Cost of calculations

There is a cost for every thing. For every choice we make, something is left unchosen, and there are opportunity costs to it. For every thing we choose to do, there is a transaction cost to it. And similarly some more costs for some things that we often do, and even for the things we don’t do. Economists, financial analysts and accountants will help you to better elucidate these costs.

But, it is important to remember that our life is not a corporate mission. In life, there are some costs that are best left uncalculated. For in calculating these costs, you often end up spending considerable time and effort, eventually incurring more cost of calculations than the one you set out to calculate in the first place.

For example, I see a recent trend of reliance on task managers and productivity apps. While I am not a tech-averse person, I often wonder at the amount of time we spend researching and comparing the plethora of products out there before deciding to download and install one. Do these apps account for the time spend in researching and installing them in the first place?

Setting up calendars, scheduling weeks and months ahead of time only to reschedule it, creating to-do lists, reminders, and other such productive tasks are quite a paradox in my opinion. Although they claim to increase our productivity, I find that they are counter-productive instead.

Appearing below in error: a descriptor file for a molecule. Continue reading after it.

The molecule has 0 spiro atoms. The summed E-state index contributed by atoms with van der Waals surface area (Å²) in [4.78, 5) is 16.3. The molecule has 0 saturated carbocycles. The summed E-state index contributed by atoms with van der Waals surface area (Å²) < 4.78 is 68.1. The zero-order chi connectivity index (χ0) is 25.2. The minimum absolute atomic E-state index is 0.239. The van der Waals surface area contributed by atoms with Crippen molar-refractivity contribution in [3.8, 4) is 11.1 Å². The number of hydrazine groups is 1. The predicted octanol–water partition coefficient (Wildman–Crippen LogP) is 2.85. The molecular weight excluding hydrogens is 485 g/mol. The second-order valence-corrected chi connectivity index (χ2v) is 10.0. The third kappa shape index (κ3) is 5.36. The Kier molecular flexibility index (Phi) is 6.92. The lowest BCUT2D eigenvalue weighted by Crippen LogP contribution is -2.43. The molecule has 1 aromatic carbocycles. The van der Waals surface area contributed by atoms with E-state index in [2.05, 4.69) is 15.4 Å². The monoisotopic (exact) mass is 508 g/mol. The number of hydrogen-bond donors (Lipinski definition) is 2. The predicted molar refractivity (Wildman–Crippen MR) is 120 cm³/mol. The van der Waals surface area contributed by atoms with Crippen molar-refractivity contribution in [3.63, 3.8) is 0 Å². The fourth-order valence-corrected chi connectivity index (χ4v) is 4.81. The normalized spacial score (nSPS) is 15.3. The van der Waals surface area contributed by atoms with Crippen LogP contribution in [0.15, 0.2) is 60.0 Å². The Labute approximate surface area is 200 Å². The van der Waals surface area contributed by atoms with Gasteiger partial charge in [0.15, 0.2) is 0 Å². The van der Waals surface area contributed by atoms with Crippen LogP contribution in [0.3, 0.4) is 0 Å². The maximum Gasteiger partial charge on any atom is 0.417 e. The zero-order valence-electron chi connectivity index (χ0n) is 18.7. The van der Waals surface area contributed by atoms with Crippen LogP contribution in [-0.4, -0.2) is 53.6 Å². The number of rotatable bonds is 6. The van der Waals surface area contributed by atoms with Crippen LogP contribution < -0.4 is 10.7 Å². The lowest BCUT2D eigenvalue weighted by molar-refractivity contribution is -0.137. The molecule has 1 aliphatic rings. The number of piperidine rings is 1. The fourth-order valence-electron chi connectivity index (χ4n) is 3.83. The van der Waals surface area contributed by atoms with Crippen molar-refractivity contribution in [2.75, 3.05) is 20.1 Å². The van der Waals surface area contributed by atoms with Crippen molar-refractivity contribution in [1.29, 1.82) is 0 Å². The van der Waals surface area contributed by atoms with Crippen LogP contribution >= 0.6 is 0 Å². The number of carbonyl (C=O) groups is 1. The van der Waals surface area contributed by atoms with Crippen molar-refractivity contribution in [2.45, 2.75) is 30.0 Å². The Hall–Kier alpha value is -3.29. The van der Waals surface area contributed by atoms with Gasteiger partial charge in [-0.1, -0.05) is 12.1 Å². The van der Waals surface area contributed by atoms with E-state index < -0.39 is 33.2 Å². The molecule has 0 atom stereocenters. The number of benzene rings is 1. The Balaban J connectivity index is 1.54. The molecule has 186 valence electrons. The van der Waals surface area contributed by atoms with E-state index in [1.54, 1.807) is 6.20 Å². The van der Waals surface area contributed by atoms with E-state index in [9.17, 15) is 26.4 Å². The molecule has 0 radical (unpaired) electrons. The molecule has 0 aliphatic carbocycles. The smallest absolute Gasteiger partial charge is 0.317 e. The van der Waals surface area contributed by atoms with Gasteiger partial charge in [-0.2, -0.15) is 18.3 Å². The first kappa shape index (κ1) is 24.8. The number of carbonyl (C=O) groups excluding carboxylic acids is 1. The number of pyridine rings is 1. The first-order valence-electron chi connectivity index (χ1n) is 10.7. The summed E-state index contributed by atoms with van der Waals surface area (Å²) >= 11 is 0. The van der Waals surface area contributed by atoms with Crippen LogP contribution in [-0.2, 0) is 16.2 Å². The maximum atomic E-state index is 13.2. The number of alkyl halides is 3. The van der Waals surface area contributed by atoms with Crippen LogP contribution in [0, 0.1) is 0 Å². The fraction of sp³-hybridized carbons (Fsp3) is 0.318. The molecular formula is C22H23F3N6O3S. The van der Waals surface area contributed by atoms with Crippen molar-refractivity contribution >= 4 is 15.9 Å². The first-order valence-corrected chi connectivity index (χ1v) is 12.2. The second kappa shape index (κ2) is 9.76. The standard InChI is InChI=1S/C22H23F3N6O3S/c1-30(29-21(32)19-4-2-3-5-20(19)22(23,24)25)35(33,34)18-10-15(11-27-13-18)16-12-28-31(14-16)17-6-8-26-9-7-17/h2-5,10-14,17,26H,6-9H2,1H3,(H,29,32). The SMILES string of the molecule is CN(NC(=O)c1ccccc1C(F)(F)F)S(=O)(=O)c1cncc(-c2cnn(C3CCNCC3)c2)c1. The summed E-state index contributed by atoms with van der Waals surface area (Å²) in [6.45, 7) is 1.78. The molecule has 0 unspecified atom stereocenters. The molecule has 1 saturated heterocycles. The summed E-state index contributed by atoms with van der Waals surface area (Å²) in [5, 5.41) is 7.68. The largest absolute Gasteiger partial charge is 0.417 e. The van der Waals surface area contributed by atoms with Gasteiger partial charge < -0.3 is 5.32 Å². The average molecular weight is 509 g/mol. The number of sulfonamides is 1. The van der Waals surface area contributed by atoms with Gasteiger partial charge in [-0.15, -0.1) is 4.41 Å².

Trying to control and align too much has its own costs. Trying to manage and squeeze out the maximum has its own costs. This is applicable in the present as well as the future. In fact all of us incur costs in the present to avoid potential future costs – this is how insurance industry thrives!

What is it about Twitter?

It is not 140 characters, but rather 140 opportunities to make an impact. It is about doing a favor to the current time impoverished world by being concise and precise. It is a good tool to practice and improve your  signal to noise ratio. It helps you cut the fluff and get to the core. It is about getting to the crux of the matter.

It follows Steve Krug’s ‘don’t make me think‘ principle transposed from design to content  – ‘don’t make me search and skim, make me read instead‘. It eliminates the need for Ctrl + F in your posts. It makes sure that the reader reads it and not just skim it. It gives the publisher two of the most scarce resources available today – time and attention.

More time to create less of more compelling content and more of 100 per cent attention from your audience. (Marketers, take note!)

However, while I say this it is very important to remember what Frank Lloyd Wright said, “Less is only more when more is no good.”